She is the proud mother of a lawyer, civil engineer, teacher, accountant, agriculturist and aspiring architect and doctor
By Angel Tesorero
Long-time Filipina nanny Helen Mata Adducul was recently hailed as ‘Household Manager of the Year’ for her loyalty and dedication to work. However, that was just a bonus. The real prize, she said, was that through years of hard work, she was able to send all her seven children to school.
One became a lawyer, the next a civil engineer; then there is a teacher, an accountant and agriculturist. The young ones who are still studying are aiming to become an architect and doctor.
It is the type of success story that many – if not all – overseas Filipino workers (OFW) aspire for. Back home, they are called ‘mga bagong bayani’ or modern-day heroes because they had to leave their homes to secure their family’s future. For them, working abroad was not a matter of choice but a necessity for the welfare of their family.
It is more painful and sacrifices are greater for mothers like Adducul, who are forced to leave their own children to work abroad and take care of another family.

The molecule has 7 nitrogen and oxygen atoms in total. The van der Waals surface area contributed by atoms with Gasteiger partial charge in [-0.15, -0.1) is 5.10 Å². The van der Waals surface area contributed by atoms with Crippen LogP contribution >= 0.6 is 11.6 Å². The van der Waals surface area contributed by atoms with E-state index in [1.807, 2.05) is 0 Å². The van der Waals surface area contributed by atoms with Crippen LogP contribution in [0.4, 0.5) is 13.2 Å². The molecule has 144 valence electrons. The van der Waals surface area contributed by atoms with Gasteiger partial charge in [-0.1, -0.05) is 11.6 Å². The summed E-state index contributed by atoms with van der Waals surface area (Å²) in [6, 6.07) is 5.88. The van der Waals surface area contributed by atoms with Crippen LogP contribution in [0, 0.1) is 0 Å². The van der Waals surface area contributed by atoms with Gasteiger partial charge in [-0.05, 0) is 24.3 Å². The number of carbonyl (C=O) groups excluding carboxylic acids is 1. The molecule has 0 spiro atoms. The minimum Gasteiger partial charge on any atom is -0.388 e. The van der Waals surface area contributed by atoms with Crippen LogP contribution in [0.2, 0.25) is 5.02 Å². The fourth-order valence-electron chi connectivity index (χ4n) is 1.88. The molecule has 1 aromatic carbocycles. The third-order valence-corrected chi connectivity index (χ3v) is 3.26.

However, all the years of labor and being away from their loved ones will be gone once their children graduate from college, or they have a small piece of land or house, or a micro-business to support a decent living.
Tears of joy
Adducul broke into tears as she walked up the stage to receive the award from Michelle Quinto Guinto, managing director of CMG Cargo & Balikbayan Store, creator of Gawad Kasambahay, which is now in its second edition.
She bested 34 other finalists from a pool of 1,500 nominees across Abu Dhabi, Dubai and Northern Emirates to win the Household Manager of the Year award.
Guinto said the award is given to household service workers “who work diligently behind the scenes, often without recognition.” They are the “unsung heroes who selflessly dedicate their time, skills, and love to ensure the smooth running of households across the UAE. Their efforts deserve our utmost respect and appreciation, and we applaud and honour all of them.”
Adducul’s back story
After the awarding ceremonies, Adducul spoke with this reporter to share her story. Her family is from Bagu, a barangay in the municipality of Pamplona, in the province of Cagayan, around 430 kilometers northwest of Manila.
She first came to Dubai 13 years ago, in 2010, to work as a nanny for the same Indian family she is still employed with. She was a daycare teacher back in her hometown, receiving a salary of around P3,500 (Dh250) that time. Her husband was a farmer and his income was irregular and insufficient.